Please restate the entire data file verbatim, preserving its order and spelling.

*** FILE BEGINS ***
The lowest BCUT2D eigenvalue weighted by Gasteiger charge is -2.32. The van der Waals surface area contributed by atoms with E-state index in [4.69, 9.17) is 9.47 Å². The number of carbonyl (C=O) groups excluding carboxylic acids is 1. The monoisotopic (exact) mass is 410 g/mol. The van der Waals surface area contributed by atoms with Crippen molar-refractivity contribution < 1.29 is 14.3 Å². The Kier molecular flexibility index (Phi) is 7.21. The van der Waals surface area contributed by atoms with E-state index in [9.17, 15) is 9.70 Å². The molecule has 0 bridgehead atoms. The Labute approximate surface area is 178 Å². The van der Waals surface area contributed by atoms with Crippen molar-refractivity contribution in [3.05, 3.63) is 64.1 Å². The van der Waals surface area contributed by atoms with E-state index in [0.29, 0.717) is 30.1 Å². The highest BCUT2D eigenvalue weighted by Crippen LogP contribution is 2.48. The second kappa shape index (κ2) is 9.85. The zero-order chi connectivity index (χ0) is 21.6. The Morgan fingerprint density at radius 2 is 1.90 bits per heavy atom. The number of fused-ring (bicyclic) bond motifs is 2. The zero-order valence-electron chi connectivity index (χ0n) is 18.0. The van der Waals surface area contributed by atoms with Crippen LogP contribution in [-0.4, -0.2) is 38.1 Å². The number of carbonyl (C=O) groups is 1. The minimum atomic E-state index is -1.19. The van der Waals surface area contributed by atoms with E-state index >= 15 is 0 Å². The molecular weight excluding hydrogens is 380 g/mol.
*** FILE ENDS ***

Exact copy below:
The lowest BCUT2D eigenvalue weighted by Gasteiger charge is -2.32. The van der Waals surface area contributed by atoms with E-state index in [4.69, 9.17) is 9.47 Å². The number of carbonyl (C=O) groups excluding carboxylic acids is 1. The monoisotopic (exact) mass is 410 g/mol. The van der Waals surface area contributed by atoms with Crippen molar-refractivity contribution < 1.29 is 14.3 Å². The Kier molecular flexibility index (Phi) is 7.21. The van der Waals surface area contributed by atoms with E-state index in [9.17, 15) is 9.70 Å². The molecule has 0 bridgehead atoms. The Labute approximate surface area is 178 Å². The van der Waals surface area contributed by atoms with Crippen molar-refractivity contribution in [3.05, 3.63) is 64.1 Å². The van der Waals surface area contributed by atoms with E-state index in [0.29, 0.717) is 30.1 Å². The highest BCUT2D eigenvalue weighted by Crippen LogP contribution is 2.48. The second kappa shape index (κ2) is 9.85. The zero-order chi connectivity index (χ0) is 21.6. The Morgan fingerprint density at radius 2 is 1.90 bits per heavy atom. The number of fused-ring (bicyclic) bond motifs is 2. The zero-order valence-electron chi connectivity index (χ0n) is 18.0. The van der Waals surface area contributed by atoms with Crippen LogP contribution in [-0.4, -0.2) is 38.1 Å². The number of carbonyl (C=O) groups is 1. The minimum atomic E-state index is -1.19. The van der Waals surface area contributed by atoms with E-state index >= 15 is 0 Å². The molecular weight excluding hydrogens is 380 g/mol.